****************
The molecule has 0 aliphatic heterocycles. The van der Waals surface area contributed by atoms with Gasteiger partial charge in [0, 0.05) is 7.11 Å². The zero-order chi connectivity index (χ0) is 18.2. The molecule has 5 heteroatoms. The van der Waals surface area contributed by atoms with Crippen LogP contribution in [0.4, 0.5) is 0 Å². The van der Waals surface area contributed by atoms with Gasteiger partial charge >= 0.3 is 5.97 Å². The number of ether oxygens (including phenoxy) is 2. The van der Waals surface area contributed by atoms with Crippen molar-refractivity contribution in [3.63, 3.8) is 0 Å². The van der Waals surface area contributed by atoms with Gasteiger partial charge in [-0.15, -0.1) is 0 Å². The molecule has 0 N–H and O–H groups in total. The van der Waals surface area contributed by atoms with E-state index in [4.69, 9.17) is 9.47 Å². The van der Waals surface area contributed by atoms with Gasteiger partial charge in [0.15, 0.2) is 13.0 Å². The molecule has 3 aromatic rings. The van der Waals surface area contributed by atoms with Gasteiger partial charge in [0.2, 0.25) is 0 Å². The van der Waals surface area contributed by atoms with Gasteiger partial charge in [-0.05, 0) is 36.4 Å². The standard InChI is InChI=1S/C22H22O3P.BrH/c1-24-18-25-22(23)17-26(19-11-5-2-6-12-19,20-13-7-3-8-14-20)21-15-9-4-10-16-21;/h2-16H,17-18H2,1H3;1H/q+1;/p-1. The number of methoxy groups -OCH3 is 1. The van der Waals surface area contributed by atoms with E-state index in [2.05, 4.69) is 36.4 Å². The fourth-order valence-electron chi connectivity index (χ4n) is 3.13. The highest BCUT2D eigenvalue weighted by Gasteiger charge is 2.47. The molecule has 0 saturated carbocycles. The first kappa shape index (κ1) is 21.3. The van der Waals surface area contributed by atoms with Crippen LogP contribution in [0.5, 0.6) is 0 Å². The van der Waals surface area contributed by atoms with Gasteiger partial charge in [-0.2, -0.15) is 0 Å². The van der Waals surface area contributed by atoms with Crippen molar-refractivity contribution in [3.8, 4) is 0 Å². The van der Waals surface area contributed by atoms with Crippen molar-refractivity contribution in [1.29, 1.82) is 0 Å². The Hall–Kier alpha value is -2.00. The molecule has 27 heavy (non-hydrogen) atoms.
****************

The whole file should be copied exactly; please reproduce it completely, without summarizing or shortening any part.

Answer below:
The molecule has 0 aliphatic heterocycles. The van der Waals surface area contributed by atoms with Gasteiger partial charge in [0, 0.05) is 7.11 Å². The zero-order chi connectivity index (χ0) is 18.2. The molecule has 5 heteroatoms. The van der Waals surface area contributed by atoms with Crippen LogP contribution in [0.4, 0.5) is 0 Å². The van der Waals surface area contributed by atoms with Gasteiger partial charge >= 0.3 is 5.97 Å². The number of ether oxygens (including phenoxy) is 2. The van der Waals surface area contributed by atoms with Crippen molar-refractivity contribution in [3.63, 3.8) is 0 Å². The van der Waals surface area contributed by atoms with Gasteiger partial charge in [-0.15, -0.1) is 0 Å². The molecule has 0 N–H and O–H groups in total. The van der Waals surface area contributed by atoms with E-state index in [4.69, 9.17) is 9.47 Å². The van der Waals surface area contributed by atoms with Gasteiger partial charge in [0.15, 0.2) is 13.0 Å². The molecule has 3 aromatic rings. The van der Waals surface area contributed by atoms with Gasteiger partial charge in [0.2, 0.25) is 0 Å². The van der Waals surface area contributed by atoms with Gasteiger partial charge in [-0.05, 0) is 36.4 Å². The standard InChI is InChI=1S/C22H22O3P.BrH/c1-24-18-25-22(23)17-26(19-11-5-2-6-12-19,20-13-7-3-8-14-20)21-15-9-4-10-16-21;/h2-16H,17-18H2,1H3;1H/q+1;/p-1. The number of methoxy groups -OCH3 is 1. The van der Waals surface area contributed by atoms with E-state index in [2.05, 4.69) is 36.4 Å². The fourth-order valence-electron chi connectivity index (χ4n) is 3.13. The highest BCUT2D eigenvalue weighted by Gasteiger charge is 2.47. The molecule has 0 saturated carbocycles. The first kappa shape index (κ1) is 21.3. The van der Waals surface area contributed by atoms with Crippen LogP contribution in [0.5, 0.6) is 0 Å². The van der Waals surface area contributed by atoms with Gasteiger partial charge in [-0.2, -0.15) is 0 Å². The van der Waals surface area contributed by atoms with Crippen molar-refractivity contribution in [3.8, 4) is 0 Å². The van der Waals surface area contributed by atoms with Crippen molar-refractivity contribution in [1.29, 1.82) is 0 Å². The Hall–Kier alpha value is -2.00. The molecule has 27 heavy (non-hydrogen) atoms.